Of particular interest are studies that address these or related topics in 
children, the elderly, women, and underserved, racial/ethnic minority 


It is expected that successful applicants will meet once a year in the 
Washington DC area to share knowledge and details of their research progress 
with each other and with NIDDK and NIMH staff.  Specific plans for the 
Principal Investigator to attend such an annual two-day meeting over the life 
of the grant must be outlined in the budget. 


It is the policy of the NIH that women and members of minority groups and 
their subpopulations must be included in all NIH supported biomedical and 
behavioral research projects involving human subjects, unless a clear and 
compelling rationale and justification is provided that inclusion is 
inappropriate with respect to the health of the subjects or the purpose of 
the research.  This policy results from the NIH Revitalization Act of 1993 
(Section 492B of Public Law 103-43

All investigators proposing research involving human subjects should read the 
“NIH Guidelines for Inclusion of Women and Minorities as Subjects in Clinical 
Research,” which was published in the Federal Register of March 28, 1994 (FR 
59 14508-14513) and in the NIH Guide for Grants and Contracts, Vol. 23, No. 
11, March 18, 1994, available on the web at 


It is the policy of NIH that children (i.e., individuals under the age of 21) 
must be included in all human subjects research, conducted or supported by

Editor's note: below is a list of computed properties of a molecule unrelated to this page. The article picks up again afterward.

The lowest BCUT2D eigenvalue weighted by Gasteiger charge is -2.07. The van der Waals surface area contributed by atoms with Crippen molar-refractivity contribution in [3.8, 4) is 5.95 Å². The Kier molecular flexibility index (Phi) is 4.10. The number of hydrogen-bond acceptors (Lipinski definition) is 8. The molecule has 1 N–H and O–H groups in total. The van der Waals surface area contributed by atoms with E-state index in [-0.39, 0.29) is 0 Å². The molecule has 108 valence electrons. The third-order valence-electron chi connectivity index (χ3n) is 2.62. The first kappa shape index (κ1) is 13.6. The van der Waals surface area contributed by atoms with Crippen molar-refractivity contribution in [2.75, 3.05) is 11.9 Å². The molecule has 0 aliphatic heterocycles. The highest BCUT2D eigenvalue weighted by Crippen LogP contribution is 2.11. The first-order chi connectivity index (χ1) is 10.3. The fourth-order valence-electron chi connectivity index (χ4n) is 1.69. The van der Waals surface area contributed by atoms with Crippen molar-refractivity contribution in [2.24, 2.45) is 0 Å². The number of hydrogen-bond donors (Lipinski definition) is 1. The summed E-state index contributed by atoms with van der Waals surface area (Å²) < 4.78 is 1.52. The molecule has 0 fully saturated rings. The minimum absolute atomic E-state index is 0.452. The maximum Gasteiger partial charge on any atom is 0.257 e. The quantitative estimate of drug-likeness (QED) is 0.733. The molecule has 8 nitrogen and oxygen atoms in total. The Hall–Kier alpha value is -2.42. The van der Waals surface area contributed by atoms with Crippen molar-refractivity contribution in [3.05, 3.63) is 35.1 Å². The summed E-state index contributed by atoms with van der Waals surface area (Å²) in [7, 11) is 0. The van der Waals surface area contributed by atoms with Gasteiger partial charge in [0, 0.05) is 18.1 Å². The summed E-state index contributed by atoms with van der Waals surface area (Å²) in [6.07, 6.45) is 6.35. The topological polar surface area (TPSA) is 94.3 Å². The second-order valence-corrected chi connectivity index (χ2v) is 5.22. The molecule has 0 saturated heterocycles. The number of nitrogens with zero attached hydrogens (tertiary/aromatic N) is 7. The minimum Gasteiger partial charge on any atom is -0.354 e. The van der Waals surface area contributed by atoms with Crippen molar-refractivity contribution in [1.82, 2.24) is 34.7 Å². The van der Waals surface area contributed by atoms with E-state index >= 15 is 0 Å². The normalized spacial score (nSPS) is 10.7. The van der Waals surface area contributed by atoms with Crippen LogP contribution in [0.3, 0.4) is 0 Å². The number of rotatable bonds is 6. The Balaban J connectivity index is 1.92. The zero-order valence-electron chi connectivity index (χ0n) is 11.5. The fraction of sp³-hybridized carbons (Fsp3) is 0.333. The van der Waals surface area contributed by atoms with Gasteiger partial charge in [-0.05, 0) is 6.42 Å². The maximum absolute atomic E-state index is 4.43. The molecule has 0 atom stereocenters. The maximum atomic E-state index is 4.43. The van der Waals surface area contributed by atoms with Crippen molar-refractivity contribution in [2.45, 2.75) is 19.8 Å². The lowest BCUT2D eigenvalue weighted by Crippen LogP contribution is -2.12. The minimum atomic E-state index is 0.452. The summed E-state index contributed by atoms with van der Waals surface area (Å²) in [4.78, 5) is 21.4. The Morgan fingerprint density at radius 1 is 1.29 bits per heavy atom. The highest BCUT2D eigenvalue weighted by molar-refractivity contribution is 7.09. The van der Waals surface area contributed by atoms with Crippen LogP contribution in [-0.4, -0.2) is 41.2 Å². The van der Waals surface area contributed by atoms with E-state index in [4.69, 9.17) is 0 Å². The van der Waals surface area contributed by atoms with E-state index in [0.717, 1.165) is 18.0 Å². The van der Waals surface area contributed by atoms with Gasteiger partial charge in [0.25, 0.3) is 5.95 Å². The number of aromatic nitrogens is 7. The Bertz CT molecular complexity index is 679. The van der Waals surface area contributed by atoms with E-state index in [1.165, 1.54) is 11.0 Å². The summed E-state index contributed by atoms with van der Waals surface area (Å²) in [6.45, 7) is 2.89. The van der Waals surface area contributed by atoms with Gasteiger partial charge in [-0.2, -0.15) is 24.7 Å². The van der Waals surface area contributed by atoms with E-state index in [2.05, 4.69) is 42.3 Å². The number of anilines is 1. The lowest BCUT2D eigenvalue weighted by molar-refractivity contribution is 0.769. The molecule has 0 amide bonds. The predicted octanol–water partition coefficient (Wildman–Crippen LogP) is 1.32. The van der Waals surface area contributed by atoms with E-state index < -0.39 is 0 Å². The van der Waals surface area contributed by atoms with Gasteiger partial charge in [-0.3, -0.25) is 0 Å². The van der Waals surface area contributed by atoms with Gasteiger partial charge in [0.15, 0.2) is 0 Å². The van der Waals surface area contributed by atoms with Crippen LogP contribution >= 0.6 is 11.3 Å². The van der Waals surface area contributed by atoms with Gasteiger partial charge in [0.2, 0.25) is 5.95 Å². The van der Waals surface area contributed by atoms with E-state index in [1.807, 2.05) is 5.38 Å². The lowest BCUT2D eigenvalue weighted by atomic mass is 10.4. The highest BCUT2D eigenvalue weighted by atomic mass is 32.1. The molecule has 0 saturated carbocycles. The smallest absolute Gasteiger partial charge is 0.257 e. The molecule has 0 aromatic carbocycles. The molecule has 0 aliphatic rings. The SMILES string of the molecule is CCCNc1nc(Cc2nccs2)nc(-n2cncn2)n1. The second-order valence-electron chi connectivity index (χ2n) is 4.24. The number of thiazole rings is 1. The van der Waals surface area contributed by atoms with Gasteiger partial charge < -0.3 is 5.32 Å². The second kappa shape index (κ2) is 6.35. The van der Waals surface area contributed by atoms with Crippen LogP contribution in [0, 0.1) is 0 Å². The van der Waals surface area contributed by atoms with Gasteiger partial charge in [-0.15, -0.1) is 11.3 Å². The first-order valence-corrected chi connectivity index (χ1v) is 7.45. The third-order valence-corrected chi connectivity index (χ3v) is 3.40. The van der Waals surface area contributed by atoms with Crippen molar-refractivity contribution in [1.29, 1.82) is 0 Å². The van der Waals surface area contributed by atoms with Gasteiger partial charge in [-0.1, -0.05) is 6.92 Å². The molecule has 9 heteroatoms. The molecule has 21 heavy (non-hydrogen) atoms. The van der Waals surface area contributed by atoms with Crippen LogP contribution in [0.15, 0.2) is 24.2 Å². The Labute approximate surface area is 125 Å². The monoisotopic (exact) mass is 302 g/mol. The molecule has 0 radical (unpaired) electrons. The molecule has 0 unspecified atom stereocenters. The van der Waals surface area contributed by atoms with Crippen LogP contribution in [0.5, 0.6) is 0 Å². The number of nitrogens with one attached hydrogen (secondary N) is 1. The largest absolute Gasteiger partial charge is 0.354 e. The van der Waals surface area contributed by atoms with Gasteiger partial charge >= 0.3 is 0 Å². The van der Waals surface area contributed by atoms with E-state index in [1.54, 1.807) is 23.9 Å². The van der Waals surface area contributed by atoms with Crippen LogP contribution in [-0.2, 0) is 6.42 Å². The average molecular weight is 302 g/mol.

the NIH, unless there are scientific and ethical reasons not to include them.  
This policy applies to all initial (Type 1) applications submitted for 
receipt dates after October 1, 1998.

All investigators proposing research involving human subjects should read the 
“NIH Policy and Guidelines” on the Inclusion of Children as Participants in 
Research Involving Human Subjects that was published in the NIH Guide for 
Grants and Contracts, March 6, 1998, and is available at the following URL 
Investigators also may obtain copies of these policies from the program staff 
listed under INQUIRIES.  Program staff may also provide additional relevant 
information concerning the policy.


All investigators proposing research involving human subjects should read the 
policy that was published in the NIH Guide for Grants an Contracts, June 5, 
2000 (Revised August 25, 2000), and is available at the following URL 


All applications and proposals for NIH funding must be self-contained within 
specified page limitations.  Unless otherwise specified in an NIH